Due to ill health, Wilson went back to mailing it in for the last two years he was president. Warren Harding did two SOTU addresses in person before dying in office. Calvin Coolidge gave his first in 1923 in person and allowed it to be broadcast on the radio. Then Coolidge went back to the written report, which Herbert Hoover also favored.
But starting with Franklin Roosevelt, the full value of the SOTU was appreciated and expanded upon. FDR used it to proclaim his "four freedoms," LBJ to announce his war on poverty and Richard Nixon to say "one year of Watergate is enough."
In the 1930s, the radio microphone became a fixture, followed by one for TV in 1947. And the presumption took hold that the president was addressing not only Congress but an entire nation — listening and watching on an ever-expanding array of electronic devices.
The SOTU itself has become a kind of electronic device and one of the most powerful a president has.
Over the years, there must have been times when Capitol Hill leaders wished they could lift that powerful device deftly from the hands of the president and put it on a shelf. But even those speakers of the House most at loggerheads with a president have felt they had to issue the routine invitation and sit there and take it. To do otherwise would have been unthinkable.
So what will happen next?
Thursday the president said basically it's up to Pelosi. "It's really her choice," Trump said, "I would have done it in a different place but I think that would be very disrespectful to the State of the Union — to pick some other place. I could have done it. I could have gone to a big auditorium and gotten 25,000 people in one day."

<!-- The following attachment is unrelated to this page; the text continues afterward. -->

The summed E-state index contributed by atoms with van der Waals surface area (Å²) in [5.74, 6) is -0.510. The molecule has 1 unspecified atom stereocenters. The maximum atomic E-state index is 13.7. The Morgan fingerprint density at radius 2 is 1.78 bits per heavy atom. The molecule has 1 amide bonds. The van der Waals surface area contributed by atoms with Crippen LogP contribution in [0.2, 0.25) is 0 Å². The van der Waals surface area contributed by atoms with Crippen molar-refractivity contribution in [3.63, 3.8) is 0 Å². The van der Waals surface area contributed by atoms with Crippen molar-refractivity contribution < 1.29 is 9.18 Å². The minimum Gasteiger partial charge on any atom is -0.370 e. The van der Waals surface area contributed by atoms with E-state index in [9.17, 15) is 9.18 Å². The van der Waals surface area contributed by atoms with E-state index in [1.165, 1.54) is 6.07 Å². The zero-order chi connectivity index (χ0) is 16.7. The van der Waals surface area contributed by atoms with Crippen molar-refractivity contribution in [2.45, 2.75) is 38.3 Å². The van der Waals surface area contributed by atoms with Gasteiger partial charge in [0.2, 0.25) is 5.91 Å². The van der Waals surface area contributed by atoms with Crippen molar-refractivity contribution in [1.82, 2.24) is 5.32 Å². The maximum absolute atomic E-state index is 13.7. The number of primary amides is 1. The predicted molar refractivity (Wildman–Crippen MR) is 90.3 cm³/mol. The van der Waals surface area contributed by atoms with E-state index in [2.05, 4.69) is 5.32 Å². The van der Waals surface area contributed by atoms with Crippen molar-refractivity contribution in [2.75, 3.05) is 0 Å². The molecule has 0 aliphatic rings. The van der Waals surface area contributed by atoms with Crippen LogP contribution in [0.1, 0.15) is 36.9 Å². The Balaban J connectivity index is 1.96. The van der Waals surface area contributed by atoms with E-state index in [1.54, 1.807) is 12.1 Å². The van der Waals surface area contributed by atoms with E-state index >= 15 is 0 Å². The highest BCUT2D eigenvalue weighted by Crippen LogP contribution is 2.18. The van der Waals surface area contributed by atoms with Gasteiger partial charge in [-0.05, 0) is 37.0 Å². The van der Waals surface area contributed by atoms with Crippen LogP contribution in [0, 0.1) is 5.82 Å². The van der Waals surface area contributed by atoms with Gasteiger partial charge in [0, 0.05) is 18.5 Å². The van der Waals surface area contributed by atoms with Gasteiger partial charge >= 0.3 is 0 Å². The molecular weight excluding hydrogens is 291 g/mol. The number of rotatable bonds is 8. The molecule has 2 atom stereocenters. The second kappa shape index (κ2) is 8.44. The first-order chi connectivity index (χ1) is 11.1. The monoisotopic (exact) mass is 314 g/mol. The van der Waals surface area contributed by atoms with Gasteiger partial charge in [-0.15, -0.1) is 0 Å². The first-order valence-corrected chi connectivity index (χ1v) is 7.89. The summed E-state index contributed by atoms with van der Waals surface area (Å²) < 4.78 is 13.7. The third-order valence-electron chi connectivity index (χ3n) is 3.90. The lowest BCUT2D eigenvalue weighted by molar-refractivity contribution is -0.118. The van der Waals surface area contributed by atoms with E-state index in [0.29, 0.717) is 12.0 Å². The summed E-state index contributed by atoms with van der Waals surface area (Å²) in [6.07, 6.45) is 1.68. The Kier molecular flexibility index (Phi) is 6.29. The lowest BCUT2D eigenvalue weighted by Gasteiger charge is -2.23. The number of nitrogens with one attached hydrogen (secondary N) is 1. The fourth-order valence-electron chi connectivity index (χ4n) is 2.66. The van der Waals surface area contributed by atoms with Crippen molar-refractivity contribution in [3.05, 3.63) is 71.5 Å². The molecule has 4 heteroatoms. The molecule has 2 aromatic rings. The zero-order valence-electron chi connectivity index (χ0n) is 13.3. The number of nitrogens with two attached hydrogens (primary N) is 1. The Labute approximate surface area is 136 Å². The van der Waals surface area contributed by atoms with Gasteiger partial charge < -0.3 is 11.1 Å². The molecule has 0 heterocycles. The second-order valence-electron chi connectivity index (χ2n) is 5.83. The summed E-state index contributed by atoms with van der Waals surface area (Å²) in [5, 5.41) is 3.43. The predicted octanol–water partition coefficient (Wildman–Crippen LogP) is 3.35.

The president added: "But I think that would be very disrespectful to the State of the Union. So what she said I thought was actually reasonable: We'll have the State of the Union when the shutdown is over."
Asked when that might be, Trump replied with "That I can't tell you, that I can't tell you. But, we have a lot of alternatives — but we need border security."
House Republican leaders had speculated last week that another venue on the Hill (like the GOP-controlled Senate chamber) might be found anytime the president of the United States wishes to speak. And surely that's true. And this week Trump received multiple offers from GOP governors who offered up their statehouses as alternative sites.
But does it make sense to do this speech at this time in any other place than the House floor? Or — as Trump seemed to concede this week in bowing to Pelosi — does a change from the traditional venue sap too much of the tradition, glory and grandeur?
And as long as we are asking questions, let us return to one posed a moment ago: Does it make sense to gather all these people at once the way we do, largely to project a false sense of unity?
Perhaps the best answer is another question: Would we be better off with no national show of unity at all?